You make the call: Triple play, or dead ball?
Before winning in the last of the 9th today in Los Angeles, the Dodgers turned a crazy triple play in the top half. After squaring to bunt, Jesús Guzmán recoiled from a meat-seeking missile, only to have it hit his bat, bounce behind the plate, and then dribble into fair territory.
Reeling from his close encounter — the pitch would have drilled him square in the chest had it not hit the bat — Guzmán turned and jogged completely out of the dirt area and never did run to first, and the Dodgers turned the rare 2-5-6-3 triple play at a stately pace suited to a Sunday afternoon in the park.
A controversy ensued over whether the plate umpire, Dale Scott, had initially signaled dead ball, and San Diego manager Bud Black was ejected.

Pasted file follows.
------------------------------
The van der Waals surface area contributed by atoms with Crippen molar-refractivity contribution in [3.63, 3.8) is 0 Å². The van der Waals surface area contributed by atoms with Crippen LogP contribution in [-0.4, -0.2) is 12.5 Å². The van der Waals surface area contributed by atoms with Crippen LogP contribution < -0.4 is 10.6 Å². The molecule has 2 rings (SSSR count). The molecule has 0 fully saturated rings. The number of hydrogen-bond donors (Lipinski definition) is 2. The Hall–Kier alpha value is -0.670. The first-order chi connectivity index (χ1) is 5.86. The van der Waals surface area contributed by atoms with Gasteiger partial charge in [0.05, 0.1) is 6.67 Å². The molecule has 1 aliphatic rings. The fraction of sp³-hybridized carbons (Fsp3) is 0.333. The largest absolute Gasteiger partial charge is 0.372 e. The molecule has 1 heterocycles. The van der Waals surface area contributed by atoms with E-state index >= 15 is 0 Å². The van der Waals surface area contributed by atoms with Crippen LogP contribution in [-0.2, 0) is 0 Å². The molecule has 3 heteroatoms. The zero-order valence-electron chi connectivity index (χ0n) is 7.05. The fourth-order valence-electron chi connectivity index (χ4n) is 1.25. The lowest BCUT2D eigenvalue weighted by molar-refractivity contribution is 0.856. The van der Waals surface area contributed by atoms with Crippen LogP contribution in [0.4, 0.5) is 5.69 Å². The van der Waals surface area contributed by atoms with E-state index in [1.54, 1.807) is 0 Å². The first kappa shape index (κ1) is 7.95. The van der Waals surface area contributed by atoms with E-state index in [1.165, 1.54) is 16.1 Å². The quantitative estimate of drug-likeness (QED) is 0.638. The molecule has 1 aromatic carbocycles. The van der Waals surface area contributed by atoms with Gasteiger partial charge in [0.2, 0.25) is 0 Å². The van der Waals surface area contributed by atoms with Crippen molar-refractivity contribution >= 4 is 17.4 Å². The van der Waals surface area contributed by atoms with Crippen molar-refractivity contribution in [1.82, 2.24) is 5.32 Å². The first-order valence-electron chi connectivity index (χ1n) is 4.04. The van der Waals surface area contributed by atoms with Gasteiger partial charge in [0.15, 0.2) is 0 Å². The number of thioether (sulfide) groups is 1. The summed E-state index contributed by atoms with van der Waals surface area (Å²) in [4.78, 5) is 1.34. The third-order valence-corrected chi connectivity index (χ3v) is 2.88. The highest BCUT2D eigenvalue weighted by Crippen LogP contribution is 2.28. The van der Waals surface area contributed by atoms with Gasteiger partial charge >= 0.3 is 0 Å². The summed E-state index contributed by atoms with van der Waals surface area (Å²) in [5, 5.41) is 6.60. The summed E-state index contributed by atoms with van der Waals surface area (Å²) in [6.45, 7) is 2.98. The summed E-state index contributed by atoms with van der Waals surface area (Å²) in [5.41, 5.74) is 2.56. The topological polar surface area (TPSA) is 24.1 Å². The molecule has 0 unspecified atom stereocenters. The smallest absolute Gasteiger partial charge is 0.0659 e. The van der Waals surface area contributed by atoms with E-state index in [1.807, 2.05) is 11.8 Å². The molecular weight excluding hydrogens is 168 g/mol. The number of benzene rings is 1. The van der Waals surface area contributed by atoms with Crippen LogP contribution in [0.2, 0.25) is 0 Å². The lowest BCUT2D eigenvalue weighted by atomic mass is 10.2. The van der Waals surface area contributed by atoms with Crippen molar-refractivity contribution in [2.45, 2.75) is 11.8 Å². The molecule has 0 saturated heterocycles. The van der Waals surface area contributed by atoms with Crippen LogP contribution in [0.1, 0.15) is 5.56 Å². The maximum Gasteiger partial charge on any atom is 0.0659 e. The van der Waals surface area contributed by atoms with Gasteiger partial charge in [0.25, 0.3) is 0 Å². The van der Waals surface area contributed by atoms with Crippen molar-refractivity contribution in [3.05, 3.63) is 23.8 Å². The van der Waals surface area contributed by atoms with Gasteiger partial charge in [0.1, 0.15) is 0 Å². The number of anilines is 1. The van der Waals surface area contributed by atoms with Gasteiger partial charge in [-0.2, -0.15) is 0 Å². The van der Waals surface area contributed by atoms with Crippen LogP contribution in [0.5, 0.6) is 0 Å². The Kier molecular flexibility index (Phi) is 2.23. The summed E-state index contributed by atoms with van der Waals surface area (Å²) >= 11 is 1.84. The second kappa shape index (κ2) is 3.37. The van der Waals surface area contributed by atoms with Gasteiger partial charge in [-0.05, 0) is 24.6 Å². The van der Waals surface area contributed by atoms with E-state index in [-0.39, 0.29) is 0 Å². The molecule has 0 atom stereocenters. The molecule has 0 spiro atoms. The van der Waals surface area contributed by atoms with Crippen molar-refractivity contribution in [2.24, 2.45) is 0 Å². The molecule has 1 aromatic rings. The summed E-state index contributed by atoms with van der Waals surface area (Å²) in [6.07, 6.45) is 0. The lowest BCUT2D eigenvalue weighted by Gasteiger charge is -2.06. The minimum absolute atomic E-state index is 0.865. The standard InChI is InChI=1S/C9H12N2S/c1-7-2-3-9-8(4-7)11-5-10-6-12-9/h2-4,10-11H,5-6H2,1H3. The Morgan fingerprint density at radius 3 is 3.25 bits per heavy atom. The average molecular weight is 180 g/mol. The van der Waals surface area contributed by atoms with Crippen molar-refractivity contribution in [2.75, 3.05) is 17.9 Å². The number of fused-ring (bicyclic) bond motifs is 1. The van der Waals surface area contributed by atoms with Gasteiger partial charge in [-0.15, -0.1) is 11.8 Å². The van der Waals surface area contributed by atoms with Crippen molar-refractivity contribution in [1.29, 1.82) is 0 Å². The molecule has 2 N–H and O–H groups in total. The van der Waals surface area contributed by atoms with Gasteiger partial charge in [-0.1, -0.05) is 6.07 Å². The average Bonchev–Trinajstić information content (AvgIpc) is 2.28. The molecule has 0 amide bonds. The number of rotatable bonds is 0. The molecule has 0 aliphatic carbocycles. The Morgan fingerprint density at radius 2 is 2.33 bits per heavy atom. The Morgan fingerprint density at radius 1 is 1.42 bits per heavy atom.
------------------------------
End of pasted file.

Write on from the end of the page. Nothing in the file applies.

The video shows Scott, as soon as the ball hits the bat, retreating from the plate and raising both arms above shoulder level in a way that suggests “dead ball.” After a moment, Scott points toward the field to indicate “live ball,” but that gesture clearly came after catcher A.J. Ellis had picked it up and thrown to third.
I think Scott blew it. It’s not clear whether Guzmán was even aware of the apparent initial call — his back was to the plate during some part of the play — but the runners clearly were affected: Each one went back to his base, and each one as he was called out physically echoed the ump’s initial gesture.
I don’t think there are any grounds for appeal, as it was strictly a judgment call. I can’t find anything in the rules that speaks to an umpire changing his call during the course of a single play. But here’s a link to the MLB rules, if you want to investigate for yourself.
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